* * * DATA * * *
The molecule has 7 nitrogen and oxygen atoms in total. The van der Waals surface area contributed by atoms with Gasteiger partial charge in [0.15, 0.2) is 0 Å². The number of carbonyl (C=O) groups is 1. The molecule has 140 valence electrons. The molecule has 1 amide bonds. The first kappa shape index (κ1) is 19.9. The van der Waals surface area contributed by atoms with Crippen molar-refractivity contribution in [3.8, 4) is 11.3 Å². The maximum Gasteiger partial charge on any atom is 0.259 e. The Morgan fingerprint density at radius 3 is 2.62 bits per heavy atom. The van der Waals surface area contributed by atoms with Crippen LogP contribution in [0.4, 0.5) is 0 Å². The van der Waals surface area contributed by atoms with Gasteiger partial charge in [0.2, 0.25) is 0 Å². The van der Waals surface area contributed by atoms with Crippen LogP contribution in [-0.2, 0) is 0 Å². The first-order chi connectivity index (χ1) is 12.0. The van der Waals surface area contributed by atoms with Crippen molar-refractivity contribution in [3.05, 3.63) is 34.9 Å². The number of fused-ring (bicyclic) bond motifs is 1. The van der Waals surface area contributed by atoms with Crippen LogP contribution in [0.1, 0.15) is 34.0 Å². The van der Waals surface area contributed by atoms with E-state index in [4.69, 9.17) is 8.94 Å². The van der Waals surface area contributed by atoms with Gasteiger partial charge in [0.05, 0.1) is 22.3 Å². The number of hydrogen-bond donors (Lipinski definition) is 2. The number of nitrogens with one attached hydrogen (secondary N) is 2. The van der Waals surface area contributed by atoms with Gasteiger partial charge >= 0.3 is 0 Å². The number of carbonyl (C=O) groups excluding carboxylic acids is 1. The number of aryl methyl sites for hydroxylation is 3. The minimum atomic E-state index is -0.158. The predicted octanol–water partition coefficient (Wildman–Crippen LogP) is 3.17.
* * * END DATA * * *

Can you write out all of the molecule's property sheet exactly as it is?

The molecule has 7 nitrogen and oxygen atoms in total. The van der Waals surface area contributed by atoms with Gasteiger partial charge in [0.15, 0.2) is 0 Å². The number of carbonyl (C=O) groups is 1. The molecule has 140 valence electrons. The molecule has 1 amide bonds. The first kappa shape index (κ1) is 19.9. The van der Waals surface area contributed by atoms with Crippen molar-refractivity contribution in [3.8, 4) is 11.3 Å². The maximum Gasteiger partial charge on any atom is 0.259 e. The Morgan fingerprint density at radius 3 is 2.62 bits per heavy atom. The van der Waals surface area contributed by atoms with Crippen LogP contribution in [0.4, 0.5) is 0 Å². The van der Waals surface area contributed by atoms with Gasteiger partial charge in [0.2, 0.25) is 0 Å². The van der Waals surface area contributed by atoms with Crippen LogP contribution in [-0.2, 0) is 0 Å². The first-order chi connectivity index (χ1) is 12.0. The van der Waals surface area contributed by atoms with Crippen molar-refractivity contribution in [3.05, 3.63) is 34.9 Å². The number of fused-ring (bicyclic) bond motifs is 1. The van der Waals surface area contributed by atoms with Crippen LogP contribution in [0.1, 0.15) is 34.0 Å². The van der Waals surface area contributed by atoms with E-state index in [4.69, 9.17) is 8.94 Å². The van der Waals surface area contributed by atoms with Gasteiger partial charge in [0.05, 0.1) is 22.3 Å². The number of hydrogen-bond donors (Lipinski definition) is 2. The number of nitrogens with one attached hydrogen (secondary N) is 2. The van der Waals surface area contributed by atoms with Gasteiger partial charge >= 0.3 is 0 Å². The number of carbonyl (C=O) groups excluding carboxylic acids is 1. The number of aryl methyl sites for hydroxylation is 3. The minimum atomic E-state index is -0.158. The predicted octanol–water partition coefficient (Wildman–Crippen LogP) is 3.17.